Student hopes to build library for Ghana youth

Kelley Stoklosa

A trip to deliver supplies turns into a quest for books

Sheila Denanyoh found inspiration last winter during a trip to deliver school supplies to children in her native country of Ghana.

Denanyoh, senior interior design major, is now collecting books for the children she met. The children are also in desperate need of a library, and Denanyoh said she intends to build them one.

Denanyoh spent last winter break visiting with school children and delivering school supplies she had collected for them through a drive at Kent State.

“When they took me to what they call a staff room, they had literally one shelf of books and called it their library,” Denanyoh said. “In the classrooms, one book was shared between several kids. I was thinking if more kids came to the school, they wouldn’t have any books at all.”

Denanyoh is collecting books until December. Yet, her goal for the library will be an ongoing effort.

Denanyoh said children in kindergarten through ninth grade need books the most. Books and donations should be left in Oscar Ritchie Hall Room 333.

Denanyoh gets emotional when she talks about the children she met on her last trip.

“These kids were not sad. These kids were so happy,” Denanyoh said. “They were singing and dancing, but some of these kids barely have anything. It really touched me. Four pencils, a notebook, maybe a pack of crayons – they were fine.”

The importance of Denanyoh’s project was not lost on others, either.

“The children were sorely in need of supplies that the schools just couldn’t afford,” said George Garrison, professor of Pan-African studies. “I have been to Africa four times and visited schools that are under supplied. I knew how well they would be received.”

Denanyoh said she was overwhelmed by the support she received from the university. Garrison and members of the Kent African Student Association spread the word to faculty, staff and students that supplies were needed. People from all over the university answered their calls. President Lester Lefton and Garrison handled all of the fees for the school supplies to be shipped to Ghana, she said.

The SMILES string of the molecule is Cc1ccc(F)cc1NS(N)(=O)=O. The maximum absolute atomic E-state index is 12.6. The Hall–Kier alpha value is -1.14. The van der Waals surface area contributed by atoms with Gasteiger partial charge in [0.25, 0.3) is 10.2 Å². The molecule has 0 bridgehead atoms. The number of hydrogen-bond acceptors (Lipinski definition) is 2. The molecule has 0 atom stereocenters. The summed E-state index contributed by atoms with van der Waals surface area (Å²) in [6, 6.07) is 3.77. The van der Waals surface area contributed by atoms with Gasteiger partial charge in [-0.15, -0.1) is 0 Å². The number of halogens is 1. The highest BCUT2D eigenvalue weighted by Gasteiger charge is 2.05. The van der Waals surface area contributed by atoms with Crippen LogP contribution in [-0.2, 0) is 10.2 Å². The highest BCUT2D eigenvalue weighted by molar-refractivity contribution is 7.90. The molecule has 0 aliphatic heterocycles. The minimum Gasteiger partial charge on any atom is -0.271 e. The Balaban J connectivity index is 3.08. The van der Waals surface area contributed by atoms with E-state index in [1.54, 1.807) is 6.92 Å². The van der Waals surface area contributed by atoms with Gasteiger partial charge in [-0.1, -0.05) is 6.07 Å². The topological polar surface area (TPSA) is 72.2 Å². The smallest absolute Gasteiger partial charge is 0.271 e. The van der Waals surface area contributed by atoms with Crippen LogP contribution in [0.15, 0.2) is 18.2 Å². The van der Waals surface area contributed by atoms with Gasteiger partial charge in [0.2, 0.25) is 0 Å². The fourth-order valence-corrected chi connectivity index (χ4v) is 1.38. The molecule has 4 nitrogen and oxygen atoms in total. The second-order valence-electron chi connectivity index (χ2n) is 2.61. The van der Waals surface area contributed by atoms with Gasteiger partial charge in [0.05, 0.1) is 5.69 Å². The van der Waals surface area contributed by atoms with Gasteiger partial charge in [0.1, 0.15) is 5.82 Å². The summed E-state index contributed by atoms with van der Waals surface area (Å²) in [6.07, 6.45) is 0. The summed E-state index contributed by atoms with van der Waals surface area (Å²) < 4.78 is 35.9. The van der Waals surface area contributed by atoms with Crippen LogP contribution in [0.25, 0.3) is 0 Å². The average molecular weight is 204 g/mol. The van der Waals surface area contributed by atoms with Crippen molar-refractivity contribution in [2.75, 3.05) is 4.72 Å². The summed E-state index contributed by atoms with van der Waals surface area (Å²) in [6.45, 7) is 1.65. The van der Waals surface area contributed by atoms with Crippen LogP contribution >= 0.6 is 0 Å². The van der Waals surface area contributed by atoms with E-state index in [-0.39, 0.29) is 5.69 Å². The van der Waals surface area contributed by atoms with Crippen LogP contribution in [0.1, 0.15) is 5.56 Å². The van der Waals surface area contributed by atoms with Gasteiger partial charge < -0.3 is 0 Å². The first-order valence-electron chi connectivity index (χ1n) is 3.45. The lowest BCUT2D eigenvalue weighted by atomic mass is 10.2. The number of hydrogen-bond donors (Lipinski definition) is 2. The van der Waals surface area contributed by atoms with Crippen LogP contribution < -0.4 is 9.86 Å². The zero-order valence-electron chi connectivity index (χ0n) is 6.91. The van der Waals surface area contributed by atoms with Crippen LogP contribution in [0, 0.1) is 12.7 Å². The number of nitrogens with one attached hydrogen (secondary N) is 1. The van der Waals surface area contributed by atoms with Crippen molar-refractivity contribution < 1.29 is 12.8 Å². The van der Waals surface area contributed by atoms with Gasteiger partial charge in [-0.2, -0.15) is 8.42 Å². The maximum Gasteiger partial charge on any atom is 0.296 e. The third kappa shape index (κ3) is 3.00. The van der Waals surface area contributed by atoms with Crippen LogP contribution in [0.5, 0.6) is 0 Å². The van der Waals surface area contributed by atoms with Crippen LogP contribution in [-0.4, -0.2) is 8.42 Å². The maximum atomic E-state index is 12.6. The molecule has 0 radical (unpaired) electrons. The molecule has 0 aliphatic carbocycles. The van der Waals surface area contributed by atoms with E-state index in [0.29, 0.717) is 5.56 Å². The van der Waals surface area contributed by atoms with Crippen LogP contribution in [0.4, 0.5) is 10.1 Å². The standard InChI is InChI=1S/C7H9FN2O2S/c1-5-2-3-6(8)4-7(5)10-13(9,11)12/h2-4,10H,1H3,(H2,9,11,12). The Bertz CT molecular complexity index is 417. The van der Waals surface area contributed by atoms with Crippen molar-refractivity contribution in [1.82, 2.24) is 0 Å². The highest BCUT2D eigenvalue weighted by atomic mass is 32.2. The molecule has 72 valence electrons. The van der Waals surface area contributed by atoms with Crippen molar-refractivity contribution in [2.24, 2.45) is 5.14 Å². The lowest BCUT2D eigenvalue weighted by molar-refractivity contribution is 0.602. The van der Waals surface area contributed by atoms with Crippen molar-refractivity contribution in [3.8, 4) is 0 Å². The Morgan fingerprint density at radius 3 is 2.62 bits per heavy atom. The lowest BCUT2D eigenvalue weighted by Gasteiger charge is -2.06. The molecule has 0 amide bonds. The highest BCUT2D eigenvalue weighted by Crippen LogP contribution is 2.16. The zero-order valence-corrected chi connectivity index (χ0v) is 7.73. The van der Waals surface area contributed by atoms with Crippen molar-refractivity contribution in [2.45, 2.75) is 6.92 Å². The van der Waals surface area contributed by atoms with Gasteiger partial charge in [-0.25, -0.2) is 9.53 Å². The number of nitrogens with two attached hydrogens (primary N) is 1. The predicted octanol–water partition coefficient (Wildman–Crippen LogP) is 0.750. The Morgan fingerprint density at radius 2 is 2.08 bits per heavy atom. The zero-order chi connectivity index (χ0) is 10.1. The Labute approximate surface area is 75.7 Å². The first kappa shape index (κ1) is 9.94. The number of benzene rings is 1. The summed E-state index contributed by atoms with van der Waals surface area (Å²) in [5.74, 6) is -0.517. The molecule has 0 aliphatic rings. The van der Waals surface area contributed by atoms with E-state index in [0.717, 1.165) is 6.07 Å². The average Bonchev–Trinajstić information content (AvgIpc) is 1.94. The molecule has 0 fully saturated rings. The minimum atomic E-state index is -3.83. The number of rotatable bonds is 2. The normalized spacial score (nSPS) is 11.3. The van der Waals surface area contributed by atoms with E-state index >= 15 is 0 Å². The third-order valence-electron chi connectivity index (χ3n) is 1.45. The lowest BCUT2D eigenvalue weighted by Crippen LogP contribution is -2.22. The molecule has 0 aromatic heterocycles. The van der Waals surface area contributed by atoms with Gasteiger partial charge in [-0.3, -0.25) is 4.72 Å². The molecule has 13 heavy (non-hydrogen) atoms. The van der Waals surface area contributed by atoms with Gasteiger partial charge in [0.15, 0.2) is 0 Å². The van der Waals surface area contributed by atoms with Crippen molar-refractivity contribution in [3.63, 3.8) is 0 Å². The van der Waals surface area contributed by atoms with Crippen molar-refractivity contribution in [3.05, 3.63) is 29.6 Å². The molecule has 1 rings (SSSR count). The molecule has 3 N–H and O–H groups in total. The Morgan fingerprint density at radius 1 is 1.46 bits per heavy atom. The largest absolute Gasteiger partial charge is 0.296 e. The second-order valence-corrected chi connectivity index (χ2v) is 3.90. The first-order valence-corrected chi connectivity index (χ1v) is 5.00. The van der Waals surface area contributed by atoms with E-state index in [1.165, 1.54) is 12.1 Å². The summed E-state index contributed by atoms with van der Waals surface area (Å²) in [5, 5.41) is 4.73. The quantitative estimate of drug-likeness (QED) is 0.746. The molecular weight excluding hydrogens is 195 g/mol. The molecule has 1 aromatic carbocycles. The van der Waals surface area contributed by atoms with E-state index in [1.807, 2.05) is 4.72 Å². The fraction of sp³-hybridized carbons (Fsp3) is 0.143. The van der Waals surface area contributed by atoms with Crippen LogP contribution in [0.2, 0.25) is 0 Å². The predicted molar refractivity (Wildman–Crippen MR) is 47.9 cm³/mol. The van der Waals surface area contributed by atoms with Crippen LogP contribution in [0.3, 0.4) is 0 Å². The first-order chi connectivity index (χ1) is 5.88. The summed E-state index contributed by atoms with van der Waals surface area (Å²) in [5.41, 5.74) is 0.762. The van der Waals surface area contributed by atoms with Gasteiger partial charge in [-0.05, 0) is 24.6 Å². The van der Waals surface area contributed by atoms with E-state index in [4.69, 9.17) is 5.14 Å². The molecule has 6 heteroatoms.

“It was a wonderful experience – so much bigger than I expected,” Denanyoh said.

In the end, there were enough school supplies for the school she intended to help to have a stockpile and for a neighboring school to be supplied as well.

Now, the biggest obstacle Denanyoh faces is accomplishing her goal of a library. She held a fashion show this summer, but the results were not as good as she expected. Denanyoh is looking for other fundraising opportunities.

Building an entire library is a heavy load for one person. Garrison said ideally a committee will be put together to plan and collect resources for the library.

Books will begin to be shipped to Ghana around the holiday season, regardless of the progress on the library, Denanyoh said.

“I hope to go over winter break,” Denanyoh said. “Since it is only three months away, I’m not sure if I will be able to go this year. I won’t be too disappointed. I will keep trying.”

Denanyoh’s mission to give back reflects the common goal for students at the university.

“Sheila is empowering young people in a way that will be changing their whole lives, Garrison said. ” This is a great example of service learning, which is a tradition for students at Kent State.”

Denanyoh said she can be reached for more information or to get involved at [email protected]

Contact Education, Health and Human Services reporter Kelley Stoklosa at [email protected]